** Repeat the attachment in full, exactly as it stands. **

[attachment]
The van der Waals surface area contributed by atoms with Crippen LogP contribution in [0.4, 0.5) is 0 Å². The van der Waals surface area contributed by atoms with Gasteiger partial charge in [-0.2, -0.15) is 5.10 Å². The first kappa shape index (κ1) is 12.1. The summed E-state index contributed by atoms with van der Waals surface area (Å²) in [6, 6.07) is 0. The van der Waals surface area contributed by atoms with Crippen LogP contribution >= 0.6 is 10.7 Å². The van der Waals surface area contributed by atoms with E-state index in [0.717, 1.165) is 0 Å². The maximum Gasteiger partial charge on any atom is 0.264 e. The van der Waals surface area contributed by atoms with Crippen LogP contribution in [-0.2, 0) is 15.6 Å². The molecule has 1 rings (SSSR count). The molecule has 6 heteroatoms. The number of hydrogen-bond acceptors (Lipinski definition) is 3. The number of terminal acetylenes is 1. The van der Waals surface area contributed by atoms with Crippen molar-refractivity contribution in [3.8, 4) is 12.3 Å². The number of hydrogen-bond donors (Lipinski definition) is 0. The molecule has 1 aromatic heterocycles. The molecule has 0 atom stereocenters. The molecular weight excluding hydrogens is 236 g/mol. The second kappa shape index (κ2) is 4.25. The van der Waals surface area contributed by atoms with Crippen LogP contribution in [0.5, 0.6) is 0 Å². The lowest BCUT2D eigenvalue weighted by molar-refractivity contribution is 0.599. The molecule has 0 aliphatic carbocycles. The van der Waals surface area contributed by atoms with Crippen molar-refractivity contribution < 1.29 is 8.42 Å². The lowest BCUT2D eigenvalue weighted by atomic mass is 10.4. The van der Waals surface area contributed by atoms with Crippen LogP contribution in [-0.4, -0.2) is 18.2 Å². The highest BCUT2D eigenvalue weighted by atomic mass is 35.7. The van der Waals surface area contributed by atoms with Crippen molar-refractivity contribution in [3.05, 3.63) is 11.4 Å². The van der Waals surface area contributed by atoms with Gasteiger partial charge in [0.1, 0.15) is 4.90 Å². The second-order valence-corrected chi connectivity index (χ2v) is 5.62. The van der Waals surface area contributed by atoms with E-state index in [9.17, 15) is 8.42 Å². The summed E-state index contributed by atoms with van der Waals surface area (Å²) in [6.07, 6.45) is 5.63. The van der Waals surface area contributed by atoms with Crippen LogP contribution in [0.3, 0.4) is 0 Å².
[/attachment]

The van der Waals surface area contributed by atoms with Crippen LogP contribution in [0.4, 0.5) is 0 Å². The van der Waals surface area contributed by atoms with Gasteiger partial charge in [-0.2, -0.15) is 5.10 Å². The first kappa shape index (κ1) is 12.1. The summed E-state index contributed by atoms with van der Waals surface area (Å²) in [6, 6.07) is 0. The van der Waals surface area contributed by atoms with Crippen LogP contribution >= 0.6 is 10.7 Å². The van der Waals surface area contributed by atoms with E-state index in [0.717, 1.165) is 0 Å². The maximum Gasteiger partial charge on any atom is 0.264 e. The van der Waals surface area contributed by atoms with Crippen LogP contribution in [-0.2, 0) is 15.6 Å². The molecule has 1 rings (SSSR count). The molecule has 6 heteroatoms. The number of hydrogen-bond acceptors (Lipinski definition) is 3. The number of terminal acetylenes is 1. The van der Waals surface area contributed by atoms with Crippen molar-refractivity contribution in [3.8, 4) is 12.3 Å². The number of hydrogen-bond donors (Lipinski definition) is 0. The molecule has 1 aromatic heterocycles. The molecule has 0 atom stereocenters. The molecular weight excluding hydrogens is 236 g/mol. The second kappa shape index (κ2) is 4.25. The van der Waals surface area contributed by atoms with Crippen LogP contribution in [0.5, 0.6) is 0 Å². The lowest BCUT2D eigenvalue weighted by molar-refractivity contribution is 0.599. The molecule has 0 aliphatic carbocycles. The van der Waals surface area contributed by atoms with Crippen molar-refractivity contribution < 1.29 is 8.42 Å². The lowest BCUT2D eigenvalue weighted by atomic mass is 10.4. The van der Waals surface area contributed by atoms with Crippen LogP contribution in [-0.4, -0.2) is 18.2 Å². The highest BCUT2D eigenvalue weighted by atomic mass is 35.7. The van der Waals surface area contributed by atoms with Crippen molar-refractivity contribution in [3.05, 3.63) is 11.4 Å². The van der Waals surface area contributed by atoms with Gasteiger partial charge in [0.1, 0.15) is 4.90 Å². The second-order valence-corrected chi connectivity index (χ2v) is 5.62. The van der Waals surface area contributed by atoms with E-state index in [9.17, 15) is 8.42 Å². The summed E-state index contributed by atoms with van der Waals surface area (Å²) in [6.07, 6.45) is 5.63. The van der Waals surface area contributed by atoms with Crippen LogP contribution in [0.3, 0.4) is 0 Å².